Custom Routing in AnyLogic

Graph Network

AnyLogic has a built-in routing solution. Whenever you are using a moveTo block in a network (Note: I am explicitely excluding GIS networks here, as the situation there is a bit different), AnyLogic will use its own solution to calculate the best route to your choosen destination. But what is THE best route? AnyLogic finds the route with the shortest distance.

However in a lot of situations this is not flexible enough:

  • You want to completely avoid some routes, for example toll routes
  • You want to have the fastest route and some parts of the network have speed restrictions
  • You want to avoid already congested routes, like the traffic avoidance in a modern navigation device with internet access


Did I just say modern navigation device? How does such a device calculate a route? First of all it holds all the connection possibilities in a graph network, consisting of edges and vertices. Here is a table with these terms translated:

Normal Life Technical Term AnyLogic
Map Graph Network Network
Street Edge Path
Crossroad Vertex Node

Graph Network


If you have an origin and a destination inside this network, how does a navigation device select a route through this interconnected system?

First you need to attach a cost to each edge, which you have to pay if I want to use it, like a road toll. The most intuitive case would be to use the length of the edge as it cost. This is exactly what AnyLogic does internally, and that is (simplified) also what your navigation device does when you set it to find the "shortest route". How to find the cheapest option now to go from A to B? Easy, just try every possible route and add the cost of the edges along the way. Let's note this down:

Route Cost
A-->C-->B 20
A-->D-->B 30

We just take the route with the lowest attached costs and there we go, this is the shortest route. In more complex networks this brute-force procedure is not feasible, because there are too many possibilities. This is where more clever algorithms are needed, that find the same cheapest solution, but with much less effort. One of those algorithms is the Dijkstra.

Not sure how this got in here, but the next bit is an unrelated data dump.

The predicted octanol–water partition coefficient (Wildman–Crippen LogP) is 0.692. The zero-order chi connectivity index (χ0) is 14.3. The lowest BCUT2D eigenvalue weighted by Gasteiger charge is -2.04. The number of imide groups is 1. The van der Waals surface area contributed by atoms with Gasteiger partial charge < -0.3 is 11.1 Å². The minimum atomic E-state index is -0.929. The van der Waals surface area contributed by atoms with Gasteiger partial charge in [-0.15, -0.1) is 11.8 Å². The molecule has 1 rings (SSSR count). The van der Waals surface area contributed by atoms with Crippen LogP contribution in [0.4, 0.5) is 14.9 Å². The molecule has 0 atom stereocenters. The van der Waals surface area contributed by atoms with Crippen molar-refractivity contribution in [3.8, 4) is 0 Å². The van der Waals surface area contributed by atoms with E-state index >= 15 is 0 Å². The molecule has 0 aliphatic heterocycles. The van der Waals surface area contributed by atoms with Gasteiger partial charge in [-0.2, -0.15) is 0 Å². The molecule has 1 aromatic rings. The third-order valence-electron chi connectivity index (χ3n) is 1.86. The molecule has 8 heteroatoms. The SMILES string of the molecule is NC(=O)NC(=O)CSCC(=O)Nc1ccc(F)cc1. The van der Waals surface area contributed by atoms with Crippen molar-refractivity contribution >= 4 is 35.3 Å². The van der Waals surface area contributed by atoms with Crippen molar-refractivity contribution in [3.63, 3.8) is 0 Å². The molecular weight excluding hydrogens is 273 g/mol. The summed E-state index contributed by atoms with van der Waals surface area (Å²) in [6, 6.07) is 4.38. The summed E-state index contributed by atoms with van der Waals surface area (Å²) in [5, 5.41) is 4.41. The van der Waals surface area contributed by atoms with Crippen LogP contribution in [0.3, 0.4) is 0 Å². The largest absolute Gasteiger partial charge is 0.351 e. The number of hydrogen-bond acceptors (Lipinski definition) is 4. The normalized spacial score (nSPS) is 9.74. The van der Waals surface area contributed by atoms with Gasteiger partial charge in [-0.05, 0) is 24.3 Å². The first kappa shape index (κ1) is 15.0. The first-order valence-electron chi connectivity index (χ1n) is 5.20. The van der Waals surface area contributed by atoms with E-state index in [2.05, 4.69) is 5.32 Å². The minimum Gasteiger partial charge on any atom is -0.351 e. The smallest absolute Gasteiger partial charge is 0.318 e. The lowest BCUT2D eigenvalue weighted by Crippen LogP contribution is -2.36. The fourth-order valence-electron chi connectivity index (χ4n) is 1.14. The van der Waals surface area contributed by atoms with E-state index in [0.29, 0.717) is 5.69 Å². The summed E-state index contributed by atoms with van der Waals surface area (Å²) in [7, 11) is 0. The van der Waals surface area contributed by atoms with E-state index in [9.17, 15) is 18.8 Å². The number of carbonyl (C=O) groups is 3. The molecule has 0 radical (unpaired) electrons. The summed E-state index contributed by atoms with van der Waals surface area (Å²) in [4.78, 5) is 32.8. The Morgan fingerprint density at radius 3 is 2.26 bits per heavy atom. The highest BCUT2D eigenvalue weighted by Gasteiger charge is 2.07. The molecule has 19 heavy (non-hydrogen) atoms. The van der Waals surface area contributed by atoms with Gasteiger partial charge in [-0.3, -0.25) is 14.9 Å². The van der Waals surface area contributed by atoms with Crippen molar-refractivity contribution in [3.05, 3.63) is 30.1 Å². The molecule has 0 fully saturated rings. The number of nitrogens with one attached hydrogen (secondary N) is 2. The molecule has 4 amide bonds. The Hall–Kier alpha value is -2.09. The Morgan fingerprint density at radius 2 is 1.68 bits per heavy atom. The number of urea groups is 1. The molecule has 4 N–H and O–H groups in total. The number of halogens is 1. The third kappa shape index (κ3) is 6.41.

Good news: No need to implement this or other route selection algorithms ourselves, somebody has already done so. Actually pretty nicely, including the infrastructure to import and define networks with nodes and vertices, several solving algorithms and much more. The Java package is called JUNG (Java Universal Network/Graph Framework). There is a manual for it. It is Open Source, and is used in social networks, web graph analysis, graph theory and data mining.

How to get this into AnyLogic? As any other Java package:

  • Download the package
  • Find the JARs that you need, in this case these four:

    • collections-generic.jar
    • jung-algorithms.jar
    • jung-api.jar
    • jung-graph-impl.jar
  • Reference those four files in the "Dependencies" tab of your project properties in AnyLogic
  • In your Main properties, under "Advanced Java", import the package into your class: import edu.uci.ics.jung.*;

Preparing the network

We saw that AnyLogic has elements that match the vertix and edge concept, nodes and paths. But there is one thing it doesn't have: the cost. The path element in AnyLogic has properties like location, length and visual properties, but thats about it. Good enough to implement a distance based routing. But this is what AnyLogic can already do, and we want to be more flexible.

Therefore it is necessary to extend the Path element of AnyLogic with cost information, here in the form of a function to retrieve the cost. For now it will return only the length of the path.

public class SpecialPath extends Path{
 Path path;

 public double getCost(){
  return  path.length();

Using JUNG in AnyLogic

The network

Now that my AnyLogic network has all the necessary information, I need to feed it into JUNG. I assume I have got a Collection (ArrayList), holding all my Nodes. Also, I create a variable on the canvas, named graph, of type Graph<INode,SpecialPath> with the initial value new SparseMultigraph<INode,SpecialPath>(). Then I loop through them to build the JUNG version of the network. All nodes get added to the network. For each node I also check for connected paths. If I find a connected path, I create a corresponding "Special Path" and add it to the network.

 for (PointNode n:nodes){
  for (int  i=0;i< n.getConnectionsCount();i++){
   if (!edges.contains(n.getConnection(i))){
    SpecialPath  es = new  SpecialPath(n.getConnection(i),n);

Cost function

I have to tell Jung what to consider as my edges' cost. I do this with a Transformer:

Transformer<SpecialPath,Double> wtTransformer =